Human Error and Train Crashes

The February 4, 2018, train crash near Cayce, SC, between an Amtrak train and a parked CSX freight train, killed two people and injured scores of others. Both the engineer and the conductor on the Amtrak train died, and over 100 passengers were taken to the hospital. Human error is considered the likely cause, according to the National Transportation Safety Board (NTSB). It appears that a switch was set wrong, resulting in the passenger train’s hurtling down a side track, where it collided with the parked train.

The Cayce crash is considered the worst train crash in South Carolina history since the Graniteville train wreck in 2005, when nine people died.

A Misaligned Switch and Non-Operational Signals

In Cayce, the traffic control signal system had been suspended so that railroad crews could install a PTC (positive train control) system. (PTC systems, ironically enough, are supposed to prevent train crashes.) While signaling systems are not routinely deactivated for track work, when disabling does occur, crews count on dispatchers to tell them that tracks are clear of traffic.

Apparently, CSX workers disabled the signaling system on February 3 so they could work on the tracks during the 3rd and 4th of February. Workers quit at 7 p.m. on the 3rd without finishing the PTC system, leaving the signaling system offline.

It turned out that the track’s switch was not in its correct position, a situation that was left uncorrected. No signal was operating to inform the engineer of the Amtrak train that the switch was misaligned. Thus the Amtrak train rushed down the side track to crash into the CSX train.

After the Cayce wreck, the NTSB recommended at once that trains proceed with caution while traveling through an area without operational signals. By traveling at slower speeds, a train has a better chance of stopping should a switch not be positioned correctly.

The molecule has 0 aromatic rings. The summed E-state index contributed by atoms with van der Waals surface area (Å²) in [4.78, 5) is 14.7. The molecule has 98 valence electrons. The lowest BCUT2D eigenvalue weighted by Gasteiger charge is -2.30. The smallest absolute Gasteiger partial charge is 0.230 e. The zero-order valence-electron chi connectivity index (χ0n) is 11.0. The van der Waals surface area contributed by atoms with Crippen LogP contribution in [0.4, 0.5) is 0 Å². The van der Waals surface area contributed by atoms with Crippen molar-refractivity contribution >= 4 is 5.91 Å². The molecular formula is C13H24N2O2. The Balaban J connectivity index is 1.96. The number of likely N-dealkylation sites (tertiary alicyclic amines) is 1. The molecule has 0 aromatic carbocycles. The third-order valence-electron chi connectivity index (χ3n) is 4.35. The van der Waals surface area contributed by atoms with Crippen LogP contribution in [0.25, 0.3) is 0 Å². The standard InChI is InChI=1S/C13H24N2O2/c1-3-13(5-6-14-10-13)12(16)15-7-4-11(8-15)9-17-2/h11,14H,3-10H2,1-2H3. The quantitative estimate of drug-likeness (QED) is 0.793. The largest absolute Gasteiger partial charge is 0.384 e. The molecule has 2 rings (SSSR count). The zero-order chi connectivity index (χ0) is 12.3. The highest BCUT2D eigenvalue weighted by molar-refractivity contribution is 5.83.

Human Error in Previous Train Wrecks

In the Cayce crash, the Amtrak engineer did nothing wrong; the error was on the part of the CSX work crews. In the past, however, human error, often on the part of engineers, has frequently been the reason for train wrecks that have caused dozens of deaths and hundreds of injuries. Here is the toll that some of the more recent train collisions have taken:

  • 18, 2017. Three people were killed and 72 were injured when an Amtrak train carrying more than 80 persons derailed outside of Tacoma, Washington. Several of the train’s cars fell off a highway overpass. According to the NTSB, the train was traveling at 80 mph in an area zoned for 30 mph. The engineer said he did not recall seeing certain milepost markers and therefore did not slow down when he should have.
  • 29, 2016. A NJ Transit commuter train crashed into the Hoboken (NJ) Terminal concourse, killing one person and injuring 108 others. The train abruptly accelerated to more than twice the speed limit upon entering the station. The NTSB revealed that the engineer, who didn’t recall the crash, tested positive for severe sleep apnea.
  • May 12, 2015. An Amtrak train traveling at more than twice the speed limit—106 mph—derailed in Philadelphia, killing eight persons and injuring over 200 others. The NTSB determined that the engineer became distracted and confused about where he was on the sequence of sharp turns that take place while leaving center city Philadelphia. Because of his confusion, he accelerated inappropriately.
  • June 24, 2011. East of Reno, Nevada, a tractor-trailer en route to California rammed into an Amtrak train. Six people died and 15 were injured. The truck driver, who died instantly, was determined to be “inattentive,” according to the NTSB.

In November, 2017, NTSB Chairman Robert Sumwalt was quoted as saying that “Amtrak’s safety culture is failing and is primed to fail again, until and unless Amtrak changes the way it practices safety management.” We are not in a position to judge whether this statement is true. But when it comes to the Cayce wreck, Amtrak and its employees do not appear to be responsible for the human error that led to tragedy.

When life goes wrong, we fight for what’s right.

If you or someone you love is injured in a train accident, you have all the rights under personal injury law that other injured persons have. You may be able to collect compensation for medical bills, living expenses, pain and suffering, mental anguish, and other costs caused by the train accident.

If you have been involved in a railroad accident, call the Louthian Law Firm as soon as possible. It’s important not to delay — South Carolina accident law can be complex, and the deadline for filing a claim can quickly pass. Our experienced lawyers know how to investigate the facts of a railroad accident to determine whether negligence played a part, and to uncover the sources of possible compensation. Let us start helping you today. For a free initial consultation, call the Louthian Law Firm at 1-803-454-1200 or use our online contact form.